Last night's blackouts happened because we did not have enough generating capacity and we were unable to shed enough non-essential load.
The spot price reached $300,000 per MWh and that, according to market theory, should have substantially reduced demand. It didn't.
The immediate cause was that the Tokaanu hydro station shut down because the intake screens got blocked by weed and starved the turbines of water. If it had an automatic screen cleaner – and it should have – it wasn't up to the job.
Huntly power station also had problems. Not all the gas-fired generators were running – presumably because they didn't have enough gas. In addition, wind power dropped rapidly and substantially as peak demand approached.
So all of this, combined with unusually miserable weather conditions, left the system operator with no option but to demand load reduction. Several lines companies were forced to shed load.
Sadly, electricity reforms have reduced our once world-leading and comprehensive water heater control system, meaning many water heaters that could and should have been shed were not connected to load control. So people lost their power supply because many water heaters couldn't be switched off.
The Government's ban on new gas exploration and consequent destruction of the gas industry was a major contributor to the lack of gas. This will only get worse as fields rapidly run down. We should be enthusiastically drilling for gas, including shale gas in the North Island and the South Island.
Taking a wider review, the lack of planning and lack of any mechanism that could ensure that needed generation is commissioned on time meant that we didn't have the reserve capacity needed to keep the lights on.
The present market leaves the choice and timing of new generation to the generators and fails to provide a reward for those who hold capacity in reserve for dry years or emergencies. It also fails to recognise the value of reliable generation over wind and solar generation that are intermittent and unpredictable.
As two CEOs pointed out when they retired, the market is designed so that generators maximise their profits by keeping the system on the edge of a shortage. So that is what they do. The problem lies with the market design, not the generators.
The underlying cause of the failure was the decision of the Wholesale Market Electricity Development Group to choose a market design based on buying and selling short-term kilowatt hours rather than the recommended option of a single buyer market.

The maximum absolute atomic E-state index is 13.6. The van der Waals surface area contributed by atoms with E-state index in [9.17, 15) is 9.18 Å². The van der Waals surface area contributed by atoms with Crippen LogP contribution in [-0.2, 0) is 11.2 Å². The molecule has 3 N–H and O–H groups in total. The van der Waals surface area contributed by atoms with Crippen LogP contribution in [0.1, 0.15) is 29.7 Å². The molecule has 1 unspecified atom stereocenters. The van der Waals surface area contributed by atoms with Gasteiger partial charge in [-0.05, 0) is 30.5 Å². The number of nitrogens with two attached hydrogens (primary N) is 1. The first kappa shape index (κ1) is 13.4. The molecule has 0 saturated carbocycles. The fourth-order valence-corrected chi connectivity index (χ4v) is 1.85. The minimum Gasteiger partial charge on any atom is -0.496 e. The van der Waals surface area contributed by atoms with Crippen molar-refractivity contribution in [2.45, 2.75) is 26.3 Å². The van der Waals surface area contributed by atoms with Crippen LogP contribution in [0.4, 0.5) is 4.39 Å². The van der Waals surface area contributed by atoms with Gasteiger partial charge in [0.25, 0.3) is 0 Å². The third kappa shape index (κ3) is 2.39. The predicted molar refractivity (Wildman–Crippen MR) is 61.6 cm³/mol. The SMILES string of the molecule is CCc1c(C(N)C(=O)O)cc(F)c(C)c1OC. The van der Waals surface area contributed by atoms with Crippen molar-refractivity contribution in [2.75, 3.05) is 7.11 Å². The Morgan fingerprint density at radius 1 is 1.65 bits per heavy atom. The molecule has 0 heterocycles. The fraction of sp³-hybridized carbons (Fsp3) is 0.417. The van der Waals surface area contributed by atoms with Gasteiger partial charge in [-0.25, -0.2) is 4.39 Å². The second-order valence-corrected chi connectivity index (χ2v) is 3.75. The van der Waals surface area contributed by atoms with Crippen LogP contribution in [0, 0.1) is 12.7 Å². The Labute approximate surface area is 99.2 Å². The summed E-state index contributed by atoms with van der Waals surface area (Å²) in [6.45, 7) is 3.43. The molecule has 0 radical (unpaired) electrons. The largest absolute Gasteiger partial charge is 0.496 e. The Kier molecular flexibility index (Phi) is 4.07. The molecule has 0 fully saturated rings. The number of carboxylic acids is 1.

The existing market concentrates the minds of the generators and energy traders on maximising short-term profits rather than providing a long-term reliable and economic supply.
It also has a major problem that, to provide a price that will encourage new generation, the price that the market pays has to be lifted well above the actual cost of generation at our old but efficient hydropower stations.
So every time the price increases to encourage new generation, the market provides the hydro generators with huge windfall profits. The market design is simply not suited to the New Zealand situation.
The alternative of a single buyer market would result in international competition among generators to build new generation of the type needed, when needed. Any new generator would be selected on the basis that it best contributed to providing a long-term economic and reliable supply. If it had been adopted, the country would be billions of dollars better off.
Unfortunately, the Electricity Authority refuses to contemplate the possibility that a better market design exists and will not contemplate investigating alternatives.
The Climate Commission advises that we should immediately move to restrict gas and coal-fired generation while rapidly increasing the number of electric cars on the road and converting gas heating to electric.
Any rational analysis of this reveals that it cannot be achieved technically or economically in the timeframe the commission recommended. The inevitable result would be even more blackouts and huge price spikes.
Where to from here?
So what should we do? There are at least two options.
One is to delay electric cars and electric heat until the system is substantially fossil fuel-free. This is likely to need thousands of MW of wind and solar power, which will take time to get through the RMA and to build, and also needs large quantities of energy storage to keep the lights on when the wind is not blowing and the sun is not shining.
Nobody knows how to provide the storage. Building storage at Lake Onslow is not a solution for many technical and economic reasons.
I believe that we should concentrate on increasing geothermal and gas generation to reduce coal consumption and we should also contemplate adopting nuclear power using small modular reactors that have virtually no emissions, are safer than any other major form of power generation and are less expensive than wind and solar power once the need for backup capacity is taken into account.
• Bryan Leyland is a power systems engineer with 60 years' experience in New Zealand and overseas.